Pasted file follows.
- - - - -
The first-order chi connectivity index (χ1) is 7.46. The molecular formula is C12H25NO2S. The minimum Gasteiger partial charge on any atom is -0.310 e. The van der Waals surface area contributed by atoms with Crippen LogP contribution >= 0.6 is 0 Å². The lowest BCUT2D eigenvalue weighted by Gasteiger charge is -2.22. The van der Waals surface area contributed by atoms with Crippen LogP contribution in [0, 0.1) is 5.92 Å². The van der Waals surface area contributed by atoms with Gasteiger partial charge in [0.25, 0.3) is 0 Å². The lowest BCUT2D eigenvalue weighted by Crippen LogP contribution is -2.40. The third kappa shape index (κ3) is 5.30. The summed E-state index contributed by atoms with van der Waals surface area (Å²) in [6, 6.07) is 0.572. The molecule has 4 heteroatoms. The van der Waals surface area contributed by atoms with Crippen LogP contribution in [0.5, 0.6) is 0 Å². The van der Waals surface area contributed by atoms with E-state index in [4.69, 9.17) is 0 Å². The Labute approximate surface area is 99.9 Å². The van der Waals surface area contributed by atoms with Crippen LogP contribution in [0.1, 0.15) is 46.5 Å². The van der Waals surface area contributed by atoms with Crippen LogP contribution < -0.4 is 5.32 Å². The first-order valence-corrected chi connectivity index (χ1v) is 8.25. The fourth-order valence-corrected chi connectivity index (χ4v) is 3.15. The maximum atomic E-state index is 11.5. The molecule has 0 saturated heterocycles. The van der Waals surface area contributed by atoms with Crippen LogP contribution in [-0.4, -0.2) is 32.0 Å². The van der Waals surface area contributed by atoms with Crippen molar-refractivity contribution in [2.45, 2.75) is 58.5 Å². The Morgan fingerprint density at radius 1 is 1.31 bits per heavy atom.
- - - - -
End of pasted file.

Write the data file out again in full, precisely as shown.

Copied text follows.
The first-order chi connectivity index (χ1) is 7.46. The molecular formula is C12H25NO2S. The minimum Gasteiger partial charge on any atom is -0.310 e. The van der Waals surface area contributed by atoms with Crippen LogP contribution >= 0.6 is 0 Å². The lowest BCUT2D eigenvalue weighted by Gasteiger charge is -2.22. The van der Waals surface area contributed by atoms with Crippen LogP contribution in [0, 0.1) is 5.92 Å². The van der Waals surface area contributed by atoms with Gasteiger partial charge in [0.25, 0.3) is 0 Å². The lowest BCUT2D eigenvalue weighted by Crippen LogP contribution is -2.40. The third kappa shape index (κ3) is 5.30. The summed E-state index contributed by atoms with van der Waals surface area (Å²) in [6, 6.07) is 0.572. The molecule has 4 heteroatoms. The van der Waals surface area contributed by atoms with Crippen LogP contribution in [0.5, 0.6) is 0 Å². The van der Waals surface area contributed by atoms with E-state index in [4.69, 9.17) is 0 Å². The Labute approximate surface area is 99.9 Å². The van der Waals surface area contributed by atoms with Crippen LogP contribution in [0.1, 0.15) is 46.5 Å². The van der Waals surface area contributed by atoms with Crippen LogP contribution < -0.4 is 5.32 Å². The first-order valence-corrected chi connectivity index (χ1v) is 8.25. The fourth-order valence-corrected chi connectivity index (χ4v) is 3.15. The maximum atomic E-state index is 11.5. The molecule has 0 saturated heterocycles. The van der Waals surface area contributed by atoms with Crippen LogP contribution in [-0.4, -0.2) is 32.0 Å². The van der Waals surface area contributed by atoms with Crippen molar-refractivity contribution in [2.45, 2.75) is 58.5 Å². The Morgan fingerprint density at radius 1 is 1.31 bits per heavy atom.